PORT MORESBY, Papua New Guinea (December 2, 1998 - The National)---The Opposition yesterday dumped Parliament's bipartisan spirit out the window when it failed to provide the Government with the numbers to pass a vital constitutional amendment to establish the Bougainville Reconciliation Government.

The House needed a two-thirds absolute majority of 73 votes but could only manage 65, with veteran Maprik MP Sir Pita Lus the only one voting against the bill in the second vote. The first vote was taken last month.

Earlier, when a motion was moved to stop debate and a division was called, 54 Government and three Opposition MPs combined to pass the motion by 57 votes to the Opposition's 14.

While most of the 60-odd Government MPs were present, more than half the Opposition's 40 Members were absent from the chamber.

Notable among them were Deputy Opposition leader and Pangu leader Chris Haiveta, East Sepik Governor and National Alliance leader Sir Michael Somare and his Central counterpart and People's Action Party leader Ted Diro. They were all present during the morning session.

Petroleum and Energy Minister Sir Rabbie Namaliu, who is currently attending a mining and petroleum conference in Sydney, was among the five or six Government MPs missing.

An obviously disappointed Prime Minister Bill Skate questioned Opposition leader Bernard Narokobi and his members over the failure to pass the bill.

He questioned if the Opposition members were really genuine in their commitment to national unity and Parliament's bipartisan approach to bringing about a permanent and lasting peace after nine years of bloody conflict, suffering and destruction in Bougainville.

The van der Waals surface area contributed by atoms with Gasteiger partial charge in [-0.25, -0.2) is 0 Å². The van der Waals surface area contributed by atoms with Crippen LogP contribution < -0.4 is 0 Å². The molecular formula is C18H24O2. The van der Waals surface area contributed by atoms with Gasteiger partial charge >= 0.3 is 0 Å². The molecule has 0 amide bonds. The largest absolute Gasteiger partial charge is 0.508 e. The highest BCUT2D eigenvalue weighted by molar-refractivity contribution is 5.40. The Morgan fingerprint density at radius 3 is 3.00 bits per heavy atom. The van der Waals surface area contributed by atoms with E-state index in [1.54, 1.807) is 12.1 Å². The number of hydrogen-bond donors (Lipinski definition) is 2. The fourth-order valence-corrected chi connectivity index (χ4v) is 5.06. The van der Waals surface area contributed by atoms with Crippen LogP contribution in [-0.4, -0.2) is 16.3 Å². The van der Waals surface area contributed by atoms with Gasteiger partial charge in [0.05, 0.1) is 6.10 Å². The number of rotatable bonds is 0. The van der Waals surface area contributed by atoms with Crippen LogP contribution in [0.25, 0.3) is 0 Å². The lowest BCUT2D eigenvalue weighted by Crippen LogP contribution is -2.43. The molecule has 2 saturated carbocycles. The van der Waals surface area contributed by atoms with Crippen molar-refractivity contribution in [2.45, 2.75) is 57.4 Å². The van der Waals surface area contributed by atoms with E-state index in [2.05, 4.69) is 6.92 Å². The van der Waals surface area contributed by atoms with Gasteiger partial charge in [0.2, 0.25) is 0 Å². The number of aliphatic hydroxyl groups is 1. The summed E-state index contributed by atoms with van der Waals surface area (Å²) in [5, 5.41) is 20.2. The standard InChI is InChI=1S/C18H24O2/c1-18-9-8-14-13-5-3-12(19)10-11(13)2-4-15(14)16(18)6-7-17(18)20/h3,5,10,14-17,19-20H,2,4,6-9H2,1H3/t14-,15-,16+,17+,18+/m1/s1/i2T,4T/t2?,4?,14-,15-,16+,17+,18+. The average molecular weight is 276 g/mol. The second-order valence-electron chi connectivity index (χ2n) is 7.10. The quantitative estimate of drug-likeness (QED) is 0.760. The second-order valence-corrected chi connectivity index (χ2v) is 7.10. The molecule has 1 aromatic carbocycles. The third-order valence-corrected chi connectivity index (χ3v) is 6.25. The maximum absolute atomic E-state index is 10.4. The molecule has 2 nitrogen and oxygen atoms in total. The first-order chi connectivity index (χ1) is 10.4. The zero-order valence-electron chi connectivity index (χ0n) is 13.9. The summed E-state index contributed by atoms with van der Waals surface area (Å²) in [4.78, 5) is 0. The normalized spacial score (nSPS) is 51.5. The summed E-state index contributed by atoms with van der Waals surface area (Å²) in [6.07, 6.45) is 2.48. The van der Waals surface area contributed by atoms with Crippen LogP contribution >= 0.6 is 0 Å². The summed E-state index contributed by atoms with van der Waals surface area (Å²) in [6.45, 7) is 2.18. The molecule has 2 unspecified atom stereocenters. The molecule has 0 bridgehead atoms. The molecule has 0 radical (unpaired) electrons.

Mr. Skate then successfully moved a motion to rescind the vote. The bill will be put back on the floor for Parliament to again debate and try to enact it today.

What was meant to be a sober, rational and intelligent debate on a very important national issue turned into a shouting match between the Government and the Opposition.

Mover of the bill, Provincial and Local Government Affairs Minister Simon Kaumi, and Mr. Narokobi hurled abuse at each other.

The shouting match continued with MPs on both sides calling names and heaping blame on each other for previous wrongs.

Speaker John Pundari and his deputy Michael Ogio were forced to call Parliament to order on numerous occasions and ruled many points out of order.

The obvious animosity between the Government and the Opposition may have contributed to the negative vote in the end.

Even a plea for bipartisan support by Bougainville Affairs Minister and Central Bougainville MP Sam Akoitai could not get those MPs outside the chamber to come in and cast their crucial vote.

The amendments to the Constitution and the Organic Law on Provincial and Local Level Governments must be passed during this sitting of Parliament in order to set up the interim BRG on January 1, as stipulated by the Lincoln Agreement.

This is necessary for a full democratically elected reconciliation government to be put in place by June 30.

For additional reports from The National, go to PACIFIC ISLANDS REPORT News/Information Links: Newspapers/The National (Papua New Guinea).